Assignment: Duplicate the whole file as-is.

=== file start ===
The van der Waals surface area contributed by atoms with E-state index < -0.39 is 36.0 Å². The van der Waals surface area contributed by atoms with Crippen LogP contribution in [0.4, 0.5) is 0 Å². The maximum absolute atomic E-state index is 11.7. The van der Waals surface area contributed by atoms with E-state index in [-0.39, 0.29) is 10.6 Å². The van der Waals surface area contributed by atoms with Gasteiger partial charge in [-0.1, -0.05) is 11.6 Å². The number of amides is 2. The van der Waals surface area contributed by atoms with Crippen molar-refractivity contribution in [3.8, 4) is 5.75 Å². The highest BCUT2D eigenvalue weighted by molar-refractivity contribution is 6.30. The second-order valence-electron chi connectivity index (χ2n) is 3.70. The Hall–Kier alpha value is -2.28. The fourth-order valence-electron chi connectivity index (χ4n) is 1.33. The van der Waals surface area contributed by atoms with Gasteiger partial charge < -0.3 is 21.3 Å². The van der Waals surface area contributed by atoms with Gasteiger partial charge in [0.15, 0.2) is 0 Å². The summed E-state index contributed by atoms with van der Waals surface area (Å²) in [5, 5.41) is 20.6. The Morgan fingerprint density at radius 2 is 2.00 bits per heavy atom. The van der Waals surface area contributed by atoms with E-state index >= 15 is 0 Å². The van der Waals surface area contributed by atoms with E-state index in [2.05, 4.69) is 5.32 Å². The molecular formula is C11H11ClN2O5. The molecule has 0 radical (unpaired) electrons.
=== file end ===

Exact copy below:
The van der Waals surface area contributed by atoms with E-state index < -0.39 is 36.0 Å². The van der Waals surface area contributed by atoms with Crippen LogP contribution in [0.4, 0.5) is 0 Å². The maximum absolute atomic E-state index is 11.7. The van der Waals surface area contributed by atoms with E-state index in [-0.39, 0.29) is 10.6 Å². The van der Waals surface area contributed by atoms with Gasteiger partial charge in [-0.1, -0.05) is 11.6 Å². The number of amides is 2. The van der Waals surface area contributed by atoms with Crippen molar-refractivity contribution in [3.8, 4) is 5.75 Å². The highest BCUT2D eigenvalue weighted by molar-refractivity contribution is 6.30. The second-order valence-electron chi connectivity index (χ2n) is 3.70. The Hall–Kier alpha value is -2.28. The fourth-order valence-electron chi connectivity index (χ4n) is 1.33. The van der Waals surface area contributed by atoms with Gasteiger partial charge < -0.3 is 21.3 Å². The van der Waals surface area contributed by atoms with Gasteiger partial charge in [0.15, 0.2) is 0 Å². The summed E-state index contributed by atoms with van der Waals surface area (Å²) in [5, 5.41) is 20.6. The Morgan fingerprint density at radius 2 is 2.00 bits per heavy atom. The van der Waals surface area contributed by atoms with E-state index >= 15 is 0 Å². The van der Waals surface area contributed by atoms with E-state index in [2.05, 4.69) is 5.32 Å². The molecular formula is C11H11ClN2O5. The molecule has 0 radical (unpaired) electrons.